Quarterly report shows slow Memorial Stadium luxury seat sales

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A quarterly financial report released Friday shows that sales from Cal Athletics’ Endowment Seating Program have not kept pace with initial projections.

At the end of last year, Cal Athletics sold 1,873 seats of the 2,902 total ESP inventory, with 19 in the process of being sold.

While the dollar value of these seats amounts to $151.3 million, the campus had collected a total of $43.7 million in seat payments due to the fact that a majority of pledge agreements provide for payment over time.

“The main problem was that we overestimated the amount of seats that would be sold after the new stadium was opened last fall,” said Vice Chancellor of Administration and Finance John Wilton.

Since the last quarterly report was released, only 15 seats have been sold. While Cal Athletics originally predicted that all ESP seats would be sold by June 2013, new projections assume that seats will sell at a rate of 70 to 120 per year.

Cal Athletics issued $276 million in long-term debt for the safety retrofitting of Memorial Stadium and has yet to issue a remaining $45 million. Interest-only payments are due until 2032, 2033 or 2038, depending on bond issuances, explains the report.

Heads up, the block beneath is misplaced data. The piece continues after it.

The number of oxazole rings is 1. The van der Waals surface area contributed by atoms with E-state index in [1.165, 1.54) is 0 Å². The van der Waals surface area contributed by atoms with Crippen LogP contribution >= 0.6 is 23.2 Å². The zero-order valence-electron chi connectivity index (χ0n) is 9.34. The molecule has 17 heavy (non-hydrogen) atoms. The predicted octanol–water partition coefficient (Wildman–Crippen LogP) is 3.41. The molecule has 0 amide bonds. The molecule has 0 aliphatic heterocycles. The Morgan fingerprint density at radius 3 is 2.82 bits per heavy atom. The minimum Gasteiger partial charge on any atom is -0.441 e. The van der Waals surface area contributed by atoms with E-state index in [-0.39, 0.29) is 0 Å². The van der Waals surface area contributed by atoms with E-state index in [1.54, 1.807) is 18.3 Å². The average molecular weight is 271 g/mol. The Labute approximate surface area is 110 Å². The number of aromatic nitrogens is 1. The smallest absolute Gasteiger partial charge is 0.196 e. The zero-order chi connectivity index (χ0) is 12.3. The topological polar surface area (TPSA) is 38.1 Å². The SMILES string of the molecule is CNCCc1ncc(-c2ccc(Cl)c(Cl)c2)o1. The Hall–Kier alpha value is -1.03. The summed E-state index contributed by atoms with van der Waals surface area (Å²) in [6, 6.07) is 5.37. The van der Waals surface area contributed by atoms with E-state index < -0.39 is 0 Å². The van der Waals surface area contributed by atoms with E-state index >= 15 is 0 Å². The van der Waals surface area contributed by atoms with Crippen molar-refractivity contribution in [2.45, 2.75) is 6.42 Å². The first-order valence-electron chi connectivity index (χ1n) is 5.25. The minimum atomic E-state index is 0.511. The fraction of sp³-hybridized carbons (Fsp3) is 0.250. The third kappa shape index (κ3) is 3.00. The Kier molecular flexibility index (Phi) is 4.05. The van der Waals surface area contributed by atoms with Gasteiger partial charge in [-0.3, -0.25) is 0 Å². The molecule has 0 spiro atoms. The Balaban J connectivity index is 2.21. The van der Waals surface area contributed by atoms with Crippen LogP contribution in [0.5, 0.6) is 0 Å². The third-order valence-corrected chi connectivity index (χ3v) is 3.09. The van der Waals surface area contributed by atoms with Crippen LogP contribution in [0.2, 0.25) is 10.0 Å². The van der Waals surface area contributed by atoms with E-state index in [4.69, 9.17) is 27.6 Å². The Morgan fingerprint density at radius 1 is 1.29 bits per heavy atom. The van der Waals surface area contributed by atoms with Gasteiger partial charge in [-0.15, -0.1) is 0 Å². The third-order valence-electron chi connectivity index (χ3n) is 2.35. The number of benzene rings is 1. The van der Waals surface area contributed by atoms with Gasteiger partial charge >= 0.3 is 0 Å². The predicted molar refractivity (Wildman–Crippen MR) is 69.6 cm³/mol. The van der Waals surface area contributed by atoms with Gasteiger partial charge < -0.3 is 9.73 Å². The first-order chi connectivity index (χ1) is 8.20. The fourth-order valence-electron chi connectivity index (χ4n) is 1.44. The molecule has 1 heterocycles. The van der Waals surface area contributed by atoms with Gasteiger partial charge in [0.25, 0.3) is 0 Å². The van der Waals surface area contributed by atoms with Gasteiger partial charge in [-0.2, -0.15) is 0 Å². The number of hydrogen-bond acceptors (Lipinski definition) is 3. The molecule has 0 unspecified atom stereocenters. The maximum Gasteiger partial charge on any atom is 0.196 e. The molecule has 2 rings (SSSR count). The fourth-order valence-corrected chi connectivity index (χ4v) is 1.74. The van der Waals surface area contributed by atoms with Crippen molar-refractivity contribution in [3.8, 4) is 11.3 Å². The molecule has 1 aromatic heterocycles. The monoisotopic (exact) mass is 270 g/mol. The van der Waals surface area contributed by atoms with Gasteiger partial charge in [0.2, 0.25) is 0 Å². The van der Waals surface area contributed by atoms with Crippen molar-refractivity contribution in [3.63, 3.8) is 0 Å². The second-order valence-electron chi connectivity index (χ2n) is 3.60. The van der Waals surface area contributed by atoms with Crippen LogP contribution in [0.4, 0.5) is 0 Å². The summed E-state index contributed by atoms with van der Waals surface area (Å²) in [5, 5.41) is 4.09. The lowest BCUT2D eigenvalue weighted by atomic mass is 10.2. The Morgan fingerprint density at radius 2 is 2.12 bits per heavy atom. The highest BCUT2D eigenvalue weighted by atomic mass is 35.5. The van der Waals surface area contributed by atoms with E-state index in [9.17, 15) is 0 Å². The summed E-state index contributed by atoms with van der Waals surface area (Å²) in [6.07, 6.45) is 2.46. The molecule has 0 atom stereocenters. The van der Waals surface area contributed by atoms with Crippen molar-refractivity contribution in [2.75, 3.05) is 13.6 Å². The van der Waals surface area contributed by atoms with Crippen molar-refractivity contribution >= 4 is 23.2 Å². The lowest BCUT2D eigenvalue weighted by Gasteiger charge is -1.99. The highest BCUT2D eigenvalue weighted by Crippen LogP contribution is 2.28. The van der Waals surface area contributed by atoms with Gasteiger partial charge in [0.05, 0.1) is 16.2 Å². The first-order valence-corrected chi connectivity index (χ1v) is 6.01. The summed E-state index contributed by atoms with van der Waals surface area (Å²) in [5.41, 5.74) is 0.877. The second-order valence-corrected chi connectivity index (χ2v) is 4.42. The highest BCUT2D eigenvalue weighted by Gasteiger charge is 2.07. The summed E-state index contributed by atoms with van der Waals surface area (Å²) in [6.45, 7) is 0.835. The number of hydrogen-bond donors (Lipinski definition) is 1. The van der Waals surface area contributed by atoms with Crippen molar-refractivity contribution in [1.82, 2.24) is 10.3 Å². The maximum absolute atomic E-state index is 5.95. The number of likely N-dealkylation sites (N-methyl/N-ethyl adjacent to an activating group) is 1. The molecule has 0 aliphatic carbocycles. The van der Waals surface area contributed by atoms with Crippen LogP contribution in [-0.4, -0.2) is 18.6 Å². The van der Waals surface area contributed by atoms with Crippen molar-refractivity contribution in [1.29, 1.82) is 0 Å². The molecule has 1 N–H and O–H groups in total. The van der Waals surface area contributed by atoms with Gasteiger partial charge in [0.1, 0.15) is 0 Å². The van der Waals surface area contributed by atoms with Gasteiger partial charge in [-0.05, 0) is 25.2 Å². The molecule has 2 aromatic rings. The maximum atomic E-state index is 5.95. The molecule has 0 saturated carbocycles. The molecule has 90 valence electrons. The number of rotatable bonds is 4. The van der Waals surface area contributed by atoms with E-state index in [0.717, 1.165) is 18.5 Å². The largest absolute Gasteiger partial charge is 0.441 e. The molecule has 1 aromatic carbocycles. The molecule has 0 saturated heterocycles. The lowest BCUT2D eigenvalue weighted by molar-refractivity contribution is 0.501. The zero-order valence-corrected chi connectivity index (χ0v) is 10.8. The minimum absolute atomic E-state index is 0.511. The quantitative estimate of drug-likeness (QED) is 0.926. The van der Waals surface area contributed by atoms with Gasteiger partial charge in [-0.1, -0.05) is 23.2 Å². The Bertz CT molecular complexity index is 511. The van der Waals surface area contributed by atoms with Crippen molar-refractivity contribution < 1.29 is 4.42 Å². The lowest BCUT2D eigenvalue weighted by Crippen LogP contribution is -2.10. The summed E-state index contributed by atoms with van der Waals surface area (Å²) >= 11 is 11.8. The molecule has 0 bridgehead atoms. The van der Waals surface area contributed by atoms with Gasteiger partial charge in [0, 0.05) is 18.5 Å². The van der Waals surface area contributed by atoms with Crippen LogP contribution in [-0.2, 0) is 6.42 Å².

The original plan was to use ESP funds to provide a large portion of the debt repayment. However, suboptimal sales have prompted Cal Athletics to consult with professors Richard Stanton, Nancy Wallace and William Fuchs from the Haas School of Business to revise their strategy to maximize additional sources of revenue to supplement repayment funds.

“We realized we needed to take a slightly different approach,” Wilton said.

Changes to the ESP model include the sale of new corporate seating “bundles,” which allow short-term purchases of a customizable number of seats. Existing ESP members have also been given the option to purchase discounted “perk” seats for a single game or season.

Additional revenue streams include income from the rental of newly refurbished facilities and additional sales of multimedia and sponsorship rights after the expiration of Cal Athletics’ contract in 2017.

Some aspects of the initial financial plan that troubled critics have been left in place, including the fact that those purchasing ESP seats are under no contractual obligation to renew payments. Other criticisms of the plan have included concerns as to whether patrons will remain interested in owning seats should Cal’s team continue to have difficult seasons.

“Yes, the team’s performance will always have an impact on ticket sales, but unfortunately, we can’t control the football team,” Wilton said. “In the end, we’re talking about projections, and the one thing that’s 100 percent is that these numbers will be wrong.

“I think that these new targets are as realistic as we can be at this point.”

Contact Natasha Osborne at [email protected].

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